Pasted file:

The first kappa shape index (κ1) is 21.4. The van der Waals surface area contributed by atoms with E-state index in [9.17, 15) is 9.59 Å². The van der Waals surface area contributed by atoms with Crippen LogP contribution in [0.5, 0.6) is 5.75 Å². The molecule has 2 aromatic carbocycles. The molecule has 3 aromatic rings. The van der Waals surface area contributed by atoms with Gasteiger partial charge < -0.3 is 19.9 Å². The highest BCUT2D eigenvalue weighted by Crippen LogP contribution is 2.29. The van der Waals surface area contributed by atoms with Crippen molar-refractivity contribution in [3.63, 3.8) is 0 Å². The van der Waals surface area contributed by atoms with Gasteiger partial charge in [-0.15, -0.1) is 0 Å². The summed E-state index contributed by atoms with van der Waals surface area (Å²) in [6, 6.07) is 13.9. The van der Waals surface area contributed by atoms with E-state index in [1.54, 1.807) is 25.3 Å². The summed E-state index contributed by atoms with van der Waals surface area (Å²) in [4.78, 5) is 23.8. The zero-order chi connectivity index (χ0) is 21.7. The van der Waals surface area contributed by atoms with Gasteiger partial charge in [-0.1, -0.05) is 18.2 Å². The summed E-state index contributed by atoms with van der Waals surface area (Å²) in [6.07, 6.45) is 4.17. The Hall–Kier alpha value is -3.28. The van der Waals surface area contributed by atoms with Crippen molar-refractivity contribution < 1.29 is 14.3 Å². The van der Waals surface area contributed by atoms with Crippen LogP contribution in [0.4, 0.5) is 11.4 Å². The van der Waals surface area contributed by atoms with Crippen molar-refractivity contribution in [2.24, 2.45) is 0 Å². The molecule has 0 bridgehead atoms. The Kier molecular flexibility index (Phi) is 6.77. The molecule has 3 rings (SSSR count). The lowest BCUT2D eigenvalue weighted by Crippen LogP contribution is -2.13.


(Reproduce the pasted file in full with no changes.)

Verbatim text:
The first kappa shape index (κ1) is 21.4. The van der Waals surface area contributed by atoms with E-state index in [9.17, 15) is 9.59 Å². The van der Waals surface area contributed by atoms with Crippen LogP contribution in [0.5, 0.6) is 5.75 Å². The molecule has 2 aromatic carbocycles. The molecule has 3 aromatic rings. The van der Waals surface area contributed by atoms with Gasteiger partial charge < -0.3 is 19.9 Å². The highest BCUT2D eigenvalue weighted by Crippen LogP contribution is 2.29. The van der Waals surface area contributed by atoms with Crippen molar-refractivity contribution in [3.63, 3.8) is 0 Å². The van der Waals surface area contributed by atoms with Gasteiger partial charge in [-0.15, -0.1) is 0 Å². The summed E-state index contributed by atoms with van der Waals surface area (Å²) in [6, 6.07) is 13.9. The van der Waals surface area contributed by atoms with E-state index in [1.54, 1.807) is 25.3 Å². The summed E-state index contributed by atoms with van der Waals surface area (Å²) in [4.78, 5) is 23.8. The zero-order chi connectivity index (χ0) is 21.7. The van der Waals surface area contributed by atoms with Gasteiger partial charge in [-0.1, -0.05) is 18.2 Å². The summed E-state index contributed by atoms with van der Waals surface area (Å²) in [6.07, 6.45) is 4.17. The Hall–Kier alpha value is -3.28. The van der Waals surface area contributed by atoms with Crippen molar-refractivity contribution < 1.29 is 14.3 Å². The van der Waals surface area contributed by atoms with Crippen LogP contribution in [0.4, 0.5) is 11.4 Å². The van der Waals surface area contributed by atoms with Crippen molar-refractivity contribution in [2.24, 2.45) is 0 Å². The molecule has 0 bridgehead atoms. The Kier molecular flexibility index (Phi) is 6.77. The molecule has 3 rings (SSSR count). The lowest BCUT2D eigenvalue weighted by Crippen LogP contribution is -2.13.